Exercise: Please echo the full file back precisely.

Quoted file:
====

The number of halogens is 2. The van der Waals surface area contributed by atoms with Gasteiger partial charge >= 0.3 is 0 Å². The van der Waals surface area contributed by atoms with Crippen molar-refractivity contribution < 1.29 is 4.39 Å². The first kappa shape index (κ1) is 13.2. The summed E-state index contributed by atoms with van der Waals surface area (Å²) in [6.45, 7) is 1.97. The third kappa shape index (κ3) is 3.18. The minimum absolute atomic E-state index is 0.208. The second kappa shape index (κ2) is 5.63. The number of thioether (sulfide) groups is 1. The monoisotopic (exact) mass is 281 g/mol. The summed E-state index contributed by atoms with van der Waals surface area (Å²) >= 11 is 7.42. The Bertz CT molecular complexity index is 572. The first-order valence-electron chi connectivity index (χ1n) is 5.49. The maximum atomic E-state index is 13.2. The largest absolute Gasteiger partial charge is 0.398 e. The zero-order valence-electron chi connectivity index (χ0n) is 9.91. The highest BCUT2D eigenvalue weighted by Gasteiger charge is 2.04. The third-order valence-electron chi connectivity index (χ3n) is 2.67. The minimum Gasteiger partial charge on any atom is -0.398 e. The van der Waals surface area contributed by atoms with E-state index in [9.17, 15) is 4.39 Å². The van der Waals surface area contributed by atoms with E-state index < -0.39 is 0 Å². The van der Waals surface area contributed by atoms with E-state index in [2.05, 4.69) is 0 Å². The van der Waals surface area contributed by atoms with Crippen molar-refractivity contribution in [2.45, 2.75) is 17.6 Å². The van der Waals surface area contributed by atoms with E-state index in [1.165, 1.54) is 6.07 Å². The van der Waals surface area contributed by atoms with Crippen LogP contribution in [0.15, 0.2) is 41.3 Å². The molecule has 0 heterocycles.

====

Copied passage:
The number of halogens is 2. The van der Waals surface area contributed by atoms with Gasteiger partial charge >= 0.3 is 0 Å². The van der Waals surface area contributed by atoms with Crippen molar-refractivity contribution < 1.29 is 4.39 Å². The first kappa shape index (κ1) is 13.2. The summed E-state index contributed by atoms with van der Waals surface area (Å²) in [6.45, 7) is 1.97. The third kappa shape index (κ3) is 3.18. The minimum absolute atomic E-state index is 0.208. The second kappa shape index (κ2) is 5.63. The number of thioether (sulfide) groups is 1. The monoisotopic (exact) mass is 281 g/mol. The summed E-state index contributed by atoms with van der Waals surface area (Å²) >= 11 is 7.42. The Bertz CT molecular complexity index is 572. The first-order valence-electron chi connectivity index (χ1n) is 5.49. The maximum atomic E-state index is 13.2. The largest absolute Gasteiger partial charge is 0.398 e. The zero-order valence-electron chi connectivity index (χ0n) is 9.91. The highest BCUT2D eigenvalue weighted by Gasteiger charge is 2.04. The third-order valence-electron chi connectivity index (χ3n) is 2.67. The minimum Gasteiger partial charge on any atom is -0.398 e. The van der Waals surface area contributed by atoms with E-state index in [9.17, 15) is 4.39 Å². The van der Waals surface area contributed by atoms with E-state index < -0.39 is 0 Å². The van der Waals surface area contributed by atoms with E-state index in [2.05, 4.69) is 0 Å². The van der Waals surface area contributed by atoms with Crippen molar-refractivity contribution in [2.45, 2.75) is 17.6 Å². The van der Waals surface area contributed by atoms with E-state index in [1.165, 1.54) is 6.07 Å². The van der Waals surface area contributed by atoms with Crippen LogP contribution in [0.15, 0.2) is 41.3 Å². The molecule has 0 heterocycles.